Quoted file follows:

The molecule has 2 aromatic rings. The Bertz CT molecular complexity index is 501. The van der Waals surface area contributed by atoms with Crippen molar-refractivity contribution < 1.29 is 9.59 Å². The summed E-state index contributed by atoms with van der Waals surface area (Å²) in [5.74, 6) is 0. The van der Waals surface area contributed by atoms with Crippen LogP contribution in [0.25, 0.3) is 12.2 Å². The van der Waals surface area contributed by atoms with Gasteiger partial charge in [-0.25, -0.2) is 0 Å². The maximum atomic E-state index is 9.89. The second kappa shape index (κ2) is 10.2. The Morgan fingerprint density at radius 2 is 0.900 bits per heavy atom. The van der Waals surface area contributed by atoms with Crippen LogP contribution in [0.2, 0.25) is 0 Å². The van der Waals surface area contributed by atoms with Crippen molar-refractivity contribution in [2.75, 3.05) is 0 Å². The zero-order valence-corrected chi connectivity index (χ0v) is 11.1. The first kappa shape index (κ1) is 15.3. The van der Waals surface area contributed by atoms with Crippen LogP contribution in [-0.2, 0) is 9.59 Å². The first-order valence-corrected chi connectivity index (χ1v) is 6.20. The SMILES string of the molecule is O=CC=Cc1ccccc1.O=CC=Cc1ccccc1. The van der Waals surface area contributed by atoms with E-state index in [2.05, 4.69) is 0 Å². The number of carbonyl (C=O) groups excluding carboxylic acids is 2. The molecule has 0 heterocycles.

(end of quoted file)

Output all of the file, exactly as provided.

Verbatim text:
The molecule has 2 aromatic rings. The Bertz CT molecular complexity index is 501. The van der Waals surface area contributed by atoms with Crippen molar-refractivity contribution < 1.29 is 9.59 Å². The summed E-state index contributed by atoms with van der Waals surface area (Å²) in [5.74, 6) is 0. The van der Waals surface area contributed by atoms with Crippen LogP contribution in [0.25, 0.3) is 12.2 Å². The van der Waals surface area contributed by atoms with Gasteiger partial charge in [-0.25, -0.2) is 0 Å². The maximum atomic E-state index is 9.89. The second kappa shape index (κ2) is 10.2. The Morgan fingerprint density at radius 2 is 0.900 bits per heavy atom. The van der Waals surface area contributed by atoms with Crippen LogP contribution in [0.2, 0.25) is 0 Å². The van der Waals surface area contributed by atoms with Crippen molar-refractivity contribution in [2.75, 3.05) is 0 Å². The zero-order valence-corrected chi connectivity index (χ0v) is 11.1. The first kappa shape index (κ1) is 15.3. The van der Waals surface area contributed by atoms with Crippen LogP contribution in [-0.2, 0) is 9.59 Å². The first-order valence-corrected chi connectivity index (χ1v) is 6.20. The SMILES string of the molecule is O=CC=Cc1ccccc1.O=CC=Cc1ccccc1. The van der Waals surface area contributed by atoms with E-state index in [2.05, 4.69) is 0 Å². The number of carbonyl (C=O) groups excluding carboxylic acids is 2. The molecule has 0 heterocycles.